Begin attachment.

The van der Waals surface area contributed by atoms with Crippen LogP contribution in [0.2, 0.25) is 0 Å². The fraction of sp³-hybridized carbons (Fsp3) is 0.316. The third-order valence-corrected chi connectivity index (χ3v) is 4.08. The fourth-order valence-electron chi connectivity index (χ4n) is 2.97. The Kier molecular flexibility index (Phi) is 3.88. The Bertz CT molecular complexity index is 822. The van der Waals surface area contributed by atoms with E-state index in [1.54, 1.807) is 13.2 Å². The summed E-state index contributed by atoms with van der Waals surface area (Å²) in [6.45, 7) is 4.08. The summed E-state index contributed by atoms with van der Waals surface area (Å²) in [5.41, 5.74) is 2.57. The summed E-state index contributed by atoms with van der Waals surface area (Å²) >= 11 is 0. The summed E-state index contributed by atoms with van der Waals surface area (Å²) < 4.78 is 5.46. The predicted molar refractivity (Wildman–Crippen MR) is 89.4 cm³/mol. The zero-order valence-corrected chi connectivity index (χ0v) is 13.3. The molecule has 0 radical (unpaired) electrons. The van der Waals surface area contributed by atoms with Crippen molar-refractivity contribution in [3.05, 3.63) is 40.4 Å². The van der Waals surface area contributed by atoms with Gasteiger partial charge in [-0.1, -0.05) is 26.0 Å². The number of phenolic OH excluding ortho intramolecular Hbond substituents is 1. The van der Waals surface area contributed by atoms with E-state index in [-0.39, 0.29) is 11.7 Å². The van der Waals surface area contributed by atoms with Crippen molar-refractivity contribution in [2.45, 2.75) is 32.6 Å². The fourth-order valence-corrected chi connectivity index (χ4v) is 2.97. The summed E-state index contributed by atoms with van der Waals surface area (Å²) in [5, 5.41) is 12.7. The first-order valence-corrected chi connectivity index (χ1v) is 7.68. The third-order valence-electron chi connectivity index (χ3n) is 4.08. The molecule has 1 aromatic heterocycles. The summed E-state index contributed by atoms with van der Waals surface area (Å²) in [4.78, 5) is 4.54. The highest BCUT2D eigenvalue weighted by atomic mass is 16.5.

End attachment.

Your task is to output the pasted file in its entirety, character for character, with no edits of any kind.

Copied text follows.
The van der Waals surface area contributed by atoms with Crippen LogP contribution in [0.2, 0.25) is 0 Å². The fraction of sp³-hybridized carbons (Fsp3) is 0.316. The third-order valence-corrected chi connectivity index (χ3v) is 4.08. The fourth-order valence-electron chi connectivity index (χ4n) is 2.97. The Kier molecular flexibility index (Phi) is 3.88. The Bertz CT molecular complexity index is 822. The van der Waals surface area contributed by atoms with E-state index in [1.54, 1.807) is 13.2 Å². The summed E-state index contributed by atoms with van der Waals surface area (Å²) in [6.45, 7) is 4.08. The summed E-state index contributed by atoms with van der Waals surface area (Å²) in [5.41, 5.74) is 2.57. The summed E-state index contributed by atoms with van der Waals surface area (Å²) >= 11 is 0. The summed E-state index contributed by atoms with van der Waals surface area (Å²) < 4.78 is 5.46. The predicted molar refractivity (Wildman–Crippen MR) is 89.4 cm³/mol. The zero-order valence-corrected chi connectivity index (χ0v) is 13.3. The molecule has 0 radical (unpaired) electrons. The van der Waals surface area contributed by atoms with Crippen molar-refractivity contribution in [3.05, 3.63) is 40.4 Å². The van der Waals surface area contributed by atoms with Gasteiger partial charge in [-0.1, -0.05) is 26.0 Å². The number of phenolic OH excluding ortho intramolecular Hbond substituents is 1. The van der Waals surface area contributed by atoms with E-state index in [-0.39, 0.29) is 11.7 Å². The van der Waals surface area contributed by atoms with Crippen molar-refractivity contribution in [2.45, 2.75) is 32.6 Å². The fourth-order valence-corrected chi connectivity index (χ4v) is 2.97. The summed E-state index contributed by atoms with van der Waals surface area (Å²) in [5, 5.41) is 12.7. The first-order valence-corrected chi connectivity index (χ1v) is 7.68. The third-order valence-electron chi connectivity index (χ3n) is 4.08. The molecule has 1 aromatic heterocycles. The summed E-state index contributed by atoms with van der Waals surface area (Å²) in [4.78, 5) is 4.54. The highest BCUT2D eigenvalue weighted by atomic mass is 16.5.